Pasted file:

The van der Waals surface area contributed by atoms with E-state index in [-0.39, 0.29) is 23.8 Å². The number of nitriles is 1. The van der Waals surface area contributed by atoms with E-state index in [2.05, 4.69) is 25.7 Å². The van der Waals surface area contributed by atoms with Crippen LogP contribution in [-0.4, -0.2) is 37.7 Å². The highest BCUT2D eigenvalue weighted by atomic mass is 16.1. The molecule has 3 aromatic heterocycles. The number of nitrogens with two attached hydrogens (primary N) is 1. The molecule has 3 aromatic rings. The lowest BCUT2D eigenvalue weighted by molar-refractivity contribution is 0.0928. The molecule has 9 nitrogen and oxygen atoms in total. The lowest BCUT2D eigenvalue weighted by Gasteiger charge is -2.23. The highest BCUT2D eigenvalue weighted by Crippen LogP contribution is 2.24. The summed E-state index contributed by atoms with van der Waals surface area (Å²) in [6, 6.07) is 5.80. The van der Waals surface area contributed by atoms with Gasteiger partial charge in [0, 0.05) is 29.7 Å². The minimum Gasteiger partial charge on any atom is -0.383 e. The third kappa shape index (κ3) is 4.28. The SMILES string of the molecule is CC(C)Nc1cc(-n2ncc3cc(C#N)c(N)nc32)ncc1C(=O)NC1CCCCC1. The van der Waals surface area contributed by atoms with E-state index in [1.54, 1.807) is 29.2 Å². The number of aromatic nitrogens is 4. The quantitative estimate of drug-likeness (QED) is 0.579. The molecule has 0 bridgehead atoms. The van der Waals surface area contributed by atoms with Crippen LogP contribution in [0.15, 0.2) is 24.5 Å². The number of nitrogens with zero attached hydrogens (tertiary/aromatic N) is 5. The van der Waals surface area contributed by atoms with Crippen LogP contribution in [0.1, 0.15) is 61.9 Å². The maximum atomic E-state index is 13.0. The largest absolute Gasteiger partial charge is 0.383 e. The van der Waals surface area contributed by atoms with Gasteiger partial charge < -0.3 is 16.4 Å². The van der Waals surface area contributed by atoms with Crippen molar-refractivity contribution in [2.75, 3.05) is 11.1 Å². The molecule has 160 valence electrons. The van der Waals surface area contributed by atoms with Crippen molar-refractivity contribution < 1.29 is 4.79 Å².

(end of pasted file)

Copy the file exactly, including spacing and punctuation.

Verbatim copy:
The van der Waals surface area contributed by atoms with E-state index in [-0.39, 0.29) is 23.8 Å². The number of nitriles is 1. The van der Waals surface area contributed by atoms with E-state index in [2.05, 4.69) is 25.7 Å². The van der Waals surface area contributed by atoms with Crippen LogP contribution in [-0.4, -0.2) is 37.7 Å². The highest BCUT2D eigenvalue weighted by atomic mass is 16.1. The molecule has 3 aromatic heterocycles. The number of nitrogens with two attached hydrogens (primary N) is 1. The molecule has 3 aromatic rings. The lowest BCUT2D eigenvalue weighted by molar-refractivity contribution is 0.0928. The molecule has 9 nitrogen and oxygen atoms in total. The lowest BCUT2D eigenvalue weighted by Gasteiger charge is -2.23. The highest BCUT2D eigenvalue weighted by Crippen LogP contribution is 2.24. The summed E-state index contributed by atoms with van der Waals surface area (Å²) in [6, 6.07) is 5.80. The van der Waals surface area contributed by atoms with Gasteiger partial charge in [0, 0.05) is 29.7 Å². The minimum Gasteiger partial charge on any atom is -0.383 e. The third kappa shape index (κ3) is 4.28. The SMILES string of the molecule is CC(C)Nc1cc(-n2ncc3cc(C#N)c(N)nc32)ncc1C(=O)NC1CCCCC1. The van der Waals surface area contributed by atoms with E-state index in [1.54, 1.807) is 29.2 Å². The number of aromatic nitrogens is 4. The quantitative estimate of drug-likeness (QED) is 0.579. The molecule has 0 bridgehead atoms. The van der Waals surface area contributed by atoms with Crippen LogP contribution in [0.15, 0.2) is 24.5 Å². The number of nitrogens with zero attached hydrogens (tertiary/aromatic N) is 5. The van der Waals surface area contributed by atoms with Crippen LogP contribution in [0.1, 0.15) is 61.9 Å². The maximum atomic E-state index is 13.0. The largest absolute Gasteiger partial charge is 0.383 e. The van der Waals surface area contributed by atoms with Gasteiger partial charge < -0.3 is 16.4 Å². The van der Waals surface area contributed by atoms with Crippen molar-refractivity contribution in [2.75, 3.05) is 11.1 Å². The molecule has 160 valence electrons. The van der Waals surface area contributed by atoms with Crippen molar-refractivity contribution < 1.29 is 4.79 Å².